Technomic identifies restaurant trends, brighter year for 2023

Optimism in recovery boosted by economic predictions, despite unionizing; fermenting + pickling, nourishing pink ingredients, grain products to shine

With ongoing, yet easing inflation, and the recession looming, the economic environment won’t be easy as we start 2023. However, restaurants will have a much friendlier environment as the year progresses, according to foodservice consultancy Technomic. For now, it is a mixed bag. Workers will continue to organize, demanding better wages and improved working conditions. Meanwhile, fermentation, pink ingredients and grain products will be stars on the menu. These are just some of the predictions in Technomic’s latest whitepaper, “What We Foresee for 2023.”

Economic conditions have been sour for the restaurant industry, with inflation at a 40-year high. What’s more, recent interest hikes have put a damper on investment, too. However, there is reason for hope, suggests Technomic, as inflation eases and the cost of groceries makes dining more appealing. In fact, “years of social distancing and restrictions have created pent-up demand for an experience,” according to “What We Foresee.”

“The industry is expected to face some stumbling blocks going into 2023, led by weakened consumer sentiment and ongoing pricing difficulties,” says Joe Pawlak, managing principal within Technomic’s Advisory group. “But as the year progresses, the situation is expected to moderate and the industry will benefit with stronger sales and traffic.”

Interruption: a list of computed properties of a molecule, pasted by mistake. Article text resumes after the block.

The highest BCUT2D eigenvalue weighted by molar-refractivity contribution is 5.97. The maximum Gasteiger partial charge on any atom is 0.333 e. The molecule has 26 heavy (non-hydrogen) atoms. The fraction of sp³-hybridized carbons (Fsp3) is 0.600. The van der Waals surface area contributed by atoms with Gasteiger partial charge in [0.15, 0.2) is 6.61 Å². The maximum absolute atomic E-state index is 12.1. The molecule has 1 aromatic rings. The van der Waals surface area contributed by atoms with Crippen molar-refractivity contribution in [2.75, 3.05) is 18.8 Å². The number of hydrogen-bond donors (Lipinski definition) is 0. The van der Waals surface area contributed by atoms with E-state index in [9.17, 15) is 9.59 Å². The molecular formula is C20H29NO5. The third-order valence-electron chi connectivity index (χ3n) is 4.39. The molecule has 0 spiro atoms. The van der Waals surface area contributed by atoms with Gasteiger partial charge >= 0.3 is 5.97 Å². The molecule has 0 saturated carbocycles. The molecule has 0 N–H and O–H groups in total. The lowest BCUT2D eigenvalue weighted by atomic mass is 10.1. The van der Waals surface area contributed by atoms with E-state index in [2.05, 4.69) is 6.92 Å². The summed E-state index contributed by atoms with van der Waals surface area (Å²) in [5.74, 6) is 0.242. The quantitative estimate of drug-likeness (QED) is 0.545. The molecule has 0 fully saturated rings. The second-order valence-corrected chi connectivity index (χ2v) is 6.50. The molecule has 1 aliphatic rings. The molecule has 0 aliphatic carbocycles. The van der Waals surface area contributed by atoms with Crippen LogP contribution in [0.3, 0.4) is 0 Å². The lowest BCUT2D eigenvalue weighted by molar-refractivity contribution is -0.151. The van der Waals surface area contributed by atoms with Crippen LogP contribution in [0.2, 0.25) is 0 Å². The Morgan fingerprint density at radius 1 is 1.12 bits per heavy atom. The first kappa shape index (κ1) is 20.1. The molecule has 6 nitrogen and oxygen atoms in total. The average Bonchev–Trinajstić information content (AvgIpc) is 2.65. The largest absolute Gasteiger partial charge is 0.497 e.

With the help of unions, employees are organizing and getting a seat at the table, so to speak. Workers uniting will continue next year, notes Technomic. Workers “will feel emboldened,” it suggests, due to a designation as essential workers during the Pandemic and a shortage of staffing. New baselines for employee hourly pay will be established, and may be as high as $22 in California.

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Pickling and fermenting will continue to be a thing. This is “everything from proteins and french fries to herbs and nuts, while pickled ingredients, themselves, will top unexpected dishes. These preparations will continue to be popular and offer health benefits that may extend beyond the gut.” The set of players—kimchi, kombucha, miso, and sauerkraut, for example—is expanding. More specific processes, such as lacto-fermentation, will give consumers increased transparency.

In Technomic’s “Pink on the Brink” trend, pink is in and very Instagrammable. Beyond bubblegum flavors,
funfetti and new maraschino infusions, the industry will see, in particular, nourishing pink ingredients like strawberry puree and dragon fruit to continue to grow on menus. Moreover, expect to see more ingredients increase penetration. “Pink variations on classics, including pineapple, salt, celery and peas, will thrive alongside pink-hued schisandra berries, cara cara oranges and hibiscus-steeped bissap.”

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Technomic identified additional trends for 2023:

  • On-premises bouncing back
  • Blurred LSR lines
  • Going toward the grain

Navigate to the “What We Foresee in 2023” whitepaper here.

To learn more about the publisher of this restaurant news site, navigate here.

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